There are two holiday seasons. There is the one of joy, the one I’m lucky to celebrate. And there is the one those who suffer all year endure. It is also the one their caregivers struggle through.
At the end of the year, no matter their religion, the lonely find themselves lonelier, the confined more boxed in, and the broken more irreparable. The holidays can shine with love and they also can hurt.
Those of us who don’t have Myalgic Encephalomyelitis, also called Chronic Fatigue Syndrome, can only lend our hearts to those who do. We can seek to comfort and tell them that we know what they’re going through, but we don’t know. We can look, but we can’t know the terrible incarceration mandated by the disease: the life sentence.
A word about caregivers: The families, lovers and friends who know that these dear people, so loved, exist in a cruelly unequal world, isolated by pain and immobility. They are the people who must draw from the well of compassion over and over: today, tomorrow, next week, next month and next year, on and on. We can all be compassionate for a while, but to care for another permanently is noble, saintly and hard, hard work.
There is a glimmer (Is that too strong a word?) on the horizon as the pace of research into ME has picked up in the last several years and as has funding, much of it raised privately, has increased, though the effort is still a bit incoherent.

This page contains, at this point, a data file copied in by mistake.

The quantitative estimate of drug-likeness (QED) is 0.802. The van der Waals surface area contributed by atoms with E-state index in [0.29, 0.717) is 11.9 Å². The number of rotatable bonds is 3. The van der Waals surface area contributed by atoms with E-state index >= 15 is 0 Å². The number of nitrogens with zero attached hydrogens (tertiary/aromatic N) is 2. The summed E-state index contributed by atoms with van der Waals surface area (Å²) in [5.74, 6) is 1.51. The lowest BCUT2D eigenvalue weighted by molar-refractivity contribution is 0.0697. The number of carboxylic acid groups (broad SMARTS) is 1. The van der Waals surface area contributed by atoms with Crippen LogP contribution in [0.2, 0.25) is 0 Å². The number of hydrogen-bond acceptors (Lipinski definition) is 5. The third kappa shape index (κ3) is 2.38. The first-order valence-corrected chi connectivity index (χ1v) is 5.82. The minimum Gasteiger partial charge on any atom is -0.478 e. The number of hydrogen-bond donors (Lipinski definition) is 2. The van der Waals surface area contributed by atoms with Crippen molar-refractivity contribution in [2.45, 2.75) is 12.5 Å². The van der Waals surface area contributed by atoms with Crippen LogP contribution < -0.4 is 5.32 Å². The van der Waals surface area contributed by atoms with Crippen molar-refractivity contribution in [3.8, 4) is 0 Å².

While there is research, there is hope. Maybe a new discovery will transmute endless misery into glowing joy. Maybe it’ll be in the biology of the disease, maybe in a compound that will hold it at bay, and maybe in a cocktail of compounds.
One of the priceless bounties of this time of year is hope. It is almost the only salve for the pain.
When I was 19 years old in Rhodesia, which is now Zimbabwe, I was working on a weekly newspaper. One night, just before Christmas, one of the African pressmen caught his hand in the press and it was crushed, mangled, three fingers gone. I had to drive him to the hospital and I grabbed the linotype operator’s Morris Minor. After having persuaded the other African workers that they couldn’t all get into a small car, five of them and the victim squeezed in and I began driving through deserted streets the few miles to the hospital.
For the life of me, I didn’t know why the four workers were insistent on weighting down the car. Then they began to sing, and I knew. The whole way they sang pain songs in Shona (they were of the Shona tribe). The songs – dirges, if you will – were an ancient analgesic to help the injured man endure the pain as he headed toward the Western world of morphine and surgery.
I hope that all who suffer this season will find the equivalent of their song to help with the pain, physical and emotional.